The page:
Description

Ben Freeman explains why and how Saudi Arabia has so much influence in U.S. politics. Even though it’s illegal for foreigners to donate to American political campaigns, he explains that it is perfectly legal for them to hire a lobbying firm in Washington, which can then turn around and immediately donate on their behalf. This type of payoff—which also extends to members of the press and even to some professors—puts Saudi influence on par with Israel’s. Freeman and Scott also discuss the disappearance and probable murder of Jamal Khashoggi, and what that will mean for American relations with Saudi Arabia.
Discussed on the show:
“Tomgram: Ben Freeman, The Saudi Lobby Juggernaut” (TomDispatch.com)
Jamal Khashoggi
“The Washington Post, as It Shames Others, Continues to Pay and Publish Undisclosed Saudi Lobbyists and Other Regime Propagandists” (The Intercept)
“Will you work for a murderer? That’s the question a host of ex-generals, diplomats and spies may soon face.” (Washington Post)
H.Con.Res.138
Ben Freeman is director of the Foreign Influence Transparency Initiative with the Center for International Policy. Read his work at Antiwar.com and follow him on Twitter @BenFreemanDC.
This episode of the Scott Horton Show is sponsored by: Kesslyn Runs, by Charles Featherstone; NoDev NoOps NoIT, by Hussein Badakhchani; The War State, by Mike Swanson; WallStreetWindow.com; Roberts and Roberts Brokerage Inc.; Zen Cash; Tom Woods’ Liberty Classroom; ExpandDesigns.com/Scott; and LibertyStickers.com.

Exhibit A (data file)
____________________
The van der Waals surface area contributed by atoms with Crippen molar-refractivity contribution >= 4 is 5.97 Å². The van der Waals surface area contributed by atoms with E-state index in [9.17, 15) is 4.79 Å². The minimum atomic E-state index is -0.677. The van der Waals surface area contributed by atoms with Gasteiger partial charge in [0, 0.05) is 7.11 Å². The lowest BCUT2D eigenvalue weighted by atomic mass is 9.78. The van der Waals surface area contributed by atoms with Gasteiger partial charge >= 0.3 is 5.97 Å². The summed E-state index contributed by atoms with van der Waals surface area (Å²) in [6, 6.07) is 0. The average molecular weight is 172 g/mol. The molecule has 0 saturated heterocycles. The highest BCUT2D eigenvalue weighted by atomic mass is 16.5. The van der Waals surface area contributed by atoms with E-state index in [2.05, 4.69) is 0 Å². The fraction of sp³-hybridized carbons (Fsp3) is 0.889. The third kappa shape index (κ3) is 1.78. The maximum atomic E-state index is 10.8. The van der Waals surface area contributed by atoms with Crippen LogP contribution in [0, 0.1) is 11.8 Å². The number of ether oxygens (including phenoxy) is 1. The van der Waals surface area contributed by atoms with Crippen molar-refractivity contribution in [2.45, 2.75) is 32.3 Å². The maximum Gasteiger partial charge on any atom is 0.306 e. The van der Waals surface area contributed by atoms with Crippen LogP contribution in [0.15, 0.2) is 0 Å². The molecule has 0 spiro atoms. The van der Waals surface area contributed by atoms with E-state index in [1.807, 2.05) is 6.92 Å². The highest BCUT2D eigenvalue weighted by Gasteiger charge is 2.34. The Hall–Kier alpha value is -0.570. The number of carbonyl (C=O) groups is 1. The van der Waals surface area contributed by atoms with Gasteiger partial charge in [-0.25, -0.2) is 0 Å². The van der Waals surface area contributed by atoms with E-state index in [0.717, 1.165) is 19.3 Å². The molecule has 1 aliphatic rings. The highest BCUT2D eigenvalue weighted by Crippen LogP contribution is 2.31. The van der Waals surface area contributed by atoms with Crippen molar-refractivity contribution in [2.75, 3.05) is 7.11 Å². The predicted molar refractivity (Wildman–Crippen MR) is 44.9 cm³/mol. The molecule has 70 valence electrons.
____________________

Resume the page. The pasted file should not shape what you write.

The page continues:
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discussions

  • Good morning, fellow lovers of liberty. I have a new article today the the Freeman: “Proud Little Englander” Here’s the part I’m guessing people might want to discuss or debate: There is a division within libertarianism over the question of vocabulary and the importance of semantic positioning. While some debate the definition of, for example, capitalism or patriotism, others argue that it is folly to get stuck in struggles over terminology. Explain what you mean, the latter contend, and don’t worry over the words. I understand why the semantic quibbling can seem both endless and pointless, but the lesson I take from the linguistic history of our movement, broadly defined, is that the words do matter. The slurs work, and their effects can still be felt over a century later, when the specific debates have long been forgotten. (But please do read the whole article for context.) Thanks, BK

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  • Tired of people telling you that your video games are useless? Hit them with this article from the Freeman (www.fee.org), and tell them to join the new virtual economics classroom. http://www.fee.org/the_freeman/detail/virtual-worlds-real-economics

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